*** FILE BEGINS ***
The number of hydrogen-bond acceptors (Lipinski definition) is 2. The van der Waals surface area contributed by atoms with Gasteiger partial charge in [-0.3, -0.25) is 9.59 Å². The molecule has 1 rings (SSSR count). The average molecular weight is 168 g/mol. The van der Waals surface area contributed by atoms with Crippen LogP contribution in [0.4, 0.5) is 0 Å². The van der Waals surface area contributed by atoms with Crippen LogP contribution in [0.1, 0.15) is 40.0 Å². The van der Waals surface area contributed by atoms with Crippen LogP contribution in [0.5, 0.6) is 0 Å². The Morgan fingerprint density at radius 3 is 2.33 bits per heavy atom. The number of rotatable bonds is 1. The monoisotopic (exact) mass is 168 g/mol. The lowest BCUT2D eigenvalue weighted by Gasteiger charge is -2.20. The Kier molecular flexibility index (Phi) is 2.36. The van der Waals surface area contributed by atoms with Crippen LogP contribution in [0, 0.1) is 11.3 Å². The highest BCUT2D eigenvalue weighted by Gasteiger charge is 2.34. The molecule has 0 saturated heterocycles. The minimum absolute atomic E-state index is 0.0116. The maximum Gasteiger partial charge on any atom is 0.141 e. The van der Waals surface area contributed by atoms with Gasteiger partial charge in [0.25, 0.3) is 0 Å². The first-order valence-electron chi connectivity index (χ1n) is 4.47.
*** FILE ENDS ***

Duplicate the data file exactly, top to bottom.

The number of hydrogen-bond acceptors (Lipinski definition) is 2. The van der Waals surface area contributed by atoms with Gasteiger partial charge in [-0.3, -0.25) is 9.59 Å². The molecule has 1 rings (SSSR count). The average molecular weight is 168 g/mol. The van der Waals surface area contributed by atoms with Crippen LogP contribution in [0.4, 0.5) is 0 Å². The van der Waals surface area contributed by atoms with Crippen LogP contribution in [0.1, 0.15) is 40.0 Å². The van der Waals surface area contributed by atoms with Crippen LogP contribution in [0.5, 0.6) is 0 Å². The Morgan fingerprint density at radius 3 is 2.33 bits per heavy atom. The number of rotatable bonds is 1. The monoisotopic (exact) mass is 168 g/mol. The lowest BCUT2D eigenvalue weighted by Gasteiger charge is -2.20. The Kier molecular flexibility index (Phi) is 2.36. The van der Waals surface area contributed by atoms with Crippen LogP contribution in [0, 0.1) is 11.3 Å². The highest BCUT2D eigenvalue weighted by Gasteiger charge is 2.34. The molecule has 0 saturated heterocycles. The minimum absolute atomic E-state index is 0.0116. The maximum Gasteiger partial charge on any atom is 0.141 e. The van der Waals surface area contributed by atoms with Gasteiger partial charge in [0.25, 0.3) is 0 Å². The first-order valence-electron chi connectivity index (χ1n) is 4.47.